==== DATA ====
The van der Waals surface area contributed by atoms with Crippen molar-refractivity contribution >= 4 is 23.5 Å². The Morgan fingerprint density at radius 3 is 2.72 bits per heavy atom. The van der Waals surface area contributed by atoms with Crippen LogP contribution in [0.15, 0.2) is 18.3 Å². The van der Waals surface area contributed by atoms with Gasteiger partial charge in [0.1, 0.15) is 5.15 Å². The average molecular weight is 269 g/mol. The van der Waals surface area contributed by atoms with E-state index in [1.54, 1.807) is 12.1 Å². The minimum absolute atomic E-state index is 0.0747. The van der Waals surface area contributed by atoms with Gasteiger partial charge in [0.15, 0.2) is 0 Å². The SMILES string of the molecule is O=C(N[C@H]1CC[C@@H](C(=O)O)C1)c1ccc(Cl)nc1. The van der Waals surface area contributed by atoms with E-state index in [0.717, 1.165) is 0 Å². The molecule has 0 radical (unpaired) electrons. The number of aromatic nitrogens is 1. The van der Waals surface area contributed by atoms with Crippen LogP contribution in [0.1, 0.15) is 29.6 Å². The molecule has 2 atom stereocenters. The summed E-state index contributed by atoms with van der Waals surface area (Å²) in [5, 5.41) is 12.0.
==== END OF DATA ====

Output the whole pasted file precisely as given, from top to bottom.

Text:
The van der Waals surface area contributed by atoms with Crippen molar-refractivity contribution >= 4 is 23.5 Å². The Morgan fingerprint density at radius 3 is 2.72 bits per heavy atom. The van der Waals surface area contributed by atoms with Crippen LogP contribution in [0.15, 0.2) is 18.3 Å². The van der Waals surface area contributed by atoms with Gasteiger partial charge in [0.1, 0.15) is 5.15 Å². The average molecular weight is 269 g/mol. The van der Waals surface area contributed by atoms with E-state index in [1.54, 1.807) is 12.1 Å². The minimum absolute atomic E-state index is 0.0747. The van der Waals surface area contributed by atoms with Gasteiger partial charge in [0.15, 0.2) is 0 Å². The SMILES string of the molecule is O=C(N[C@H]1CC[C@@H](C(=O)O)C1)c1ccc(Cl)nc1. The van der Waals surface area contributed by atoms with E-state index in [0.717, 1.165) is 0 Å². The molecule has 0 radical (unpaired) electrons. The number of aromatic nitrogens is 1. The van der Waals surface area contributed by atoms with Crippen LogP contribution in [0.1, 0.15) is 29.6 Å². The molecule has 2 atom stereocenters. The summed E-state index contributed by atoms with van der Waals surface area (Å²) in [5, 5.41) is 12.0.